The Politics of Defunding Women’s Health

Guest post by Alexandra M. Lord

Recently, the Susan G. Komen for the Cure foundation pulled its financial support of breast cancer screening and education programs run by Planned Parenthood.

The reasons for pulling their support?

According to a spokesperson for the Komen Foundation, the organization has adopted a new rule that prohibits grants to organizations under investigation by local, state, or federal authorities. Planned Parenthood is the only organization funded by the Komen Foundation that is targeted by this new rule. Just before the new rule was announced, the staunchly anti-abortion Republican congressman Cliff Stearns had announced that he would be launching an investigation of Planned Parenthood, and the Komen Foundation had hired a new vice president for public policy, Karen Handel, a former politician who has been hostile to Planned Parenthood and contraception in general.

As a historian, I read these kinds of stories and feel frustrated. Frustrated because this is a tactic that has been successfully used by the Far Right in the past. Under the Bush Administration, a similar tactic was used to undermine organizations promoting sex education. Aggressive—and multiple—audits were conducted of organizations promoting sex education. The audits, which consistently found nothing wrong, were clearly used to intimidate and disrupt these organizations.

The tactic taken by the Komen Foundation is clearly in the same vein.

But I also feel deeply frustrated when I read these stories because I think many of the people who call for an end to contraception, who attack sex education, and who dismiss the idea that abortion is ever necessary completely lack any understanding of the past.

The founding of Planned Parenthood (which occurred at the same time the federal government began to provide sex education) was a direct response to some very harsh realities. Planned Parenthood founder Margaret Sanger’s own family is a case in point. Sanger’s mother had 18 pregnancies, bore 11 children, and died at the age of 40. This was not a unique story in this period. Many women confronted a lifetime of unwanted pregnancies as well a range of health-related problems which stemmed from almost constant pregnancies and complete ignorance about sexually transmitted diseases.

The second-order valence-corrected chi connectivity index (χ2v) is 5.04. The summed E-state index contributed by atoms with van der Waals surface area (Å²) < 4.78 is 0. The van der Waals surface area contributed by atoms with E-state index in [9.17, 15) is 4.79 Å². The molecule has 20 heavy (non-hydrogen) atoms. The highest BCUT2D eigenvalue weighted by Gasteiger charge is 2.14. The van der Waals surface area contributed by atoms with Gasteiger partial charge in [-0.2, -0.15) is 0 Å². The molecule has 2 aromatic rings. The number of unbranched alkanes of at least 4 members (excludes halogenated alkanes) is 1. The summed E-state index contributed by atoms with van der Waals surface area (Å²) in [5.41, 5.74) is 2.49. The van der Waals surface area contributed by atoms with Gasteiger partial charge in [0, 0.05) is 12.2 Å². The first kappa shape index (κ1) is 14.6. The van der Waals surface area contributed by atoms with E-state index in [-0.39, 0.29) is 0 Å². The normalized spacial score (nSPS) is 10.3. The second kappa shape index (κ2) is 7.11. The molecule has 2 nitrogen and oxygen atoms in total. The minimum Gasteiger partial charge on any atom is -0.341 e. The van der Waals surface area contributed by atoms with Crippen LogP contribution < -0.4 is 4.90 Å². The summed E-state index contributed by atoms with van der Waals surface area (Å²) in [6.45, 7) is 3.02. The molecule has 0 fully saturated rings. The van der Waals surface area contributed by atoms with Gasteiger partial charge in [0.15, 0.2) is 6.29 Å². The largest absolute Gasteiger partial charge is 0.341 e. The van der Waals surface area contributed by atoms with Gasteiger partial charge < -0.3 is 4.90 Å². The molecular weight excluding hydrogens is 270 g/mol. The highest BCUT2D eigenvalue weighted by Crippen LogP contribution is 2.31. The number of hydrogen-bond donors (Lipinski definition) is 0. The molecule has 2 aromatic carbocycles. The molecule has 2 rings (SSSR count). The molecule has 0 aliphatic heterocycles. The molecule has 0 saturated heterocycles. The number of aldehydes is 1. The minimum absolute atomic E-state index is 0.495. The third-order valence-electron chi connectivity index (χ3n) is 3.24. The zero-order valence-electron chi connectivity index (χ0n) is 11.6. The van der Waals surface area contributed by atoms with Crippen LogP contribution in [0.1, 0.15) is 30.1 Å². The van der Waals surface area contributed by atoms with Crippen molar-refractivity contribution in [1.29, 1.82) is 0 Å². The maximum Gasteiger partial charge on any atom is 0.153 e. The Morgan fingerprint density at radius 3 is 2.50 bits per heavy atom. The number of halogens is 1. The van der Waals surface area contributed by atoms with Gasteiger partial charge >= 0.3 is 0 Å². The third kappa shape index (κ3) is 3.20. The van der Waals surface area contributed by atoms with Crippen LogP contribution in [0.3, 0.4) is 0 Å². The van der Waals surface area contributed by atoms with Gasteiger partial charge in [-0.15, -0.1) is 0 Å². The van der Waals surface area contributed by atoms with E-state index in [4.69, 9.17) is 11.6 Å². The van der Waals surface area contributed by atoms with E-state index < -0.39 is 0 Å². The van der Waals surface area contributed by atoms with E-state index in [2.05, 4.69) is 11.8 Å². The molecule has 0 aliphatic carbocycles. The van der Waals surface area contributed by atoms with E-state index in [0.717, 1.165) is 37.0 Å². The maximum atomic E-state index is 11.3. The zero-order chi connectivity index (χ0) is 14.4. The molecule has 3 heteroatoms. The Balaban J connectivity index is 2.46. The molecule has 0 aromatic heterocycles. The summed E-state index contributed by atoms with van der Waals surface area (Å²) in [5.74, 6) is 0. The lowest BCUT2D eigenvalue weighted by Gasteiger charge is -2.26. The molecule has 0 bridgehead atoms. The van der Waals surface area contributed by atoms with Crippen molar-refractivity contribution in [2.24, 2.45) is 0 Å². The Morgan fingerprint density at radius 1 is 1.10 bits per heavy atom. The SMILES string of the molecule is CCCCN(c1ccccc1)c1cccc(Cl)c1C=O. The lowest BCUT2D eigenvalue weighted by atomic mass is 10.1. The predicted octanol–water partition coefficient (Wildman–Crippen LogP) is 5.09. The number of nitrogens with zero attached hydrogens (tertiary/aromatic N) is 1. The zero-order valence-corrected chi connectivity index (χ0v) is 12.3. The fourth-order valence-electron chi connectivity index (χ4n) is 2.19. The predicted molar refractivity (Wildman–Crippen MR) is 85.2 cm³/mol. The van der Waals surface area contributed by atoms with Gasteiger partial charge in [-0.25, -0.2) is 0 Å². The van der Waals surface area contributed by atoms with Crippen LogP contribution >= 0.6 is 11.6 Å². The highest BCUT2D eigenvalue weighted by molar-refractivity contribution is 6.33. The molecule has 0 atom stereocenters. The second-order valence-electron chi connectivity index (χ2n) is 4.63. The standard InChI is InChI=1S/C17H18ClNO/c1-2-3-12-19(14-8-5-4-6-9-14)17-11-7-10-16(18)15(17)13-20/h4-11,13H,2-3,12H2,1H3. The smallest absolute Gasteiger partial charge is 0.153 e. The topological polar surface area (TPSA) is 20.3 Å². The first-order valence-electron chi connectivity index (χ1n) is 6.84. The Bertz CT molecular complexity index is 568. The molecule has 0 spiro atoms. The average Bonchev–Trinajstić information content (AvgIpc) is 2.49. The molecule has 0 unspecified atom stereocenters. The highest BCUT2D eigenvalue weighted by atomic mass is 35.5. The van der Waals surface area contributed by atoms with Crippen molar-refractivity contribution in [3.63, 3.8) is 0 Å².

Lacking information about birth control and fearing that yet another pregnancy would destroy their family, many women risked their lives by turning, again and again, to back street abortionists.

The Komen Foundation’s decision—a decision which opens the door for any politician to ensure that any organization can be defunded simply by launching an investigation—seems to be aimed at turning back the clock 100 years. Contrary to what opponents of Planned Parenthood say, a world which denies women information about birth control, access to safe abortions, and preventive medical care is not and never was pro-life.  We need only to look at the past to recognize this.

Update: 1:50 am EST 2/3/12

As the recent reversal of Komen’s decision demonstrates, most Americans are savvy enough to recognize this.

Alexandra M. Lord, a former historian with the U.S. Public Health Service, is author of Condom Nation: The U.S. Government’s Sex Education Campaign from World War I to the Internet, published by JHU Press.

(The views expressed in this guest post belong to the author and in no way do they reflect the official opinion of the Johns Hopkins University Press.)

3 Comments

Filed under Cancer, Consumer Health, Current Affairs, Politics, Women's Health

3 responses to “The Politics of Defunding Women’s Health

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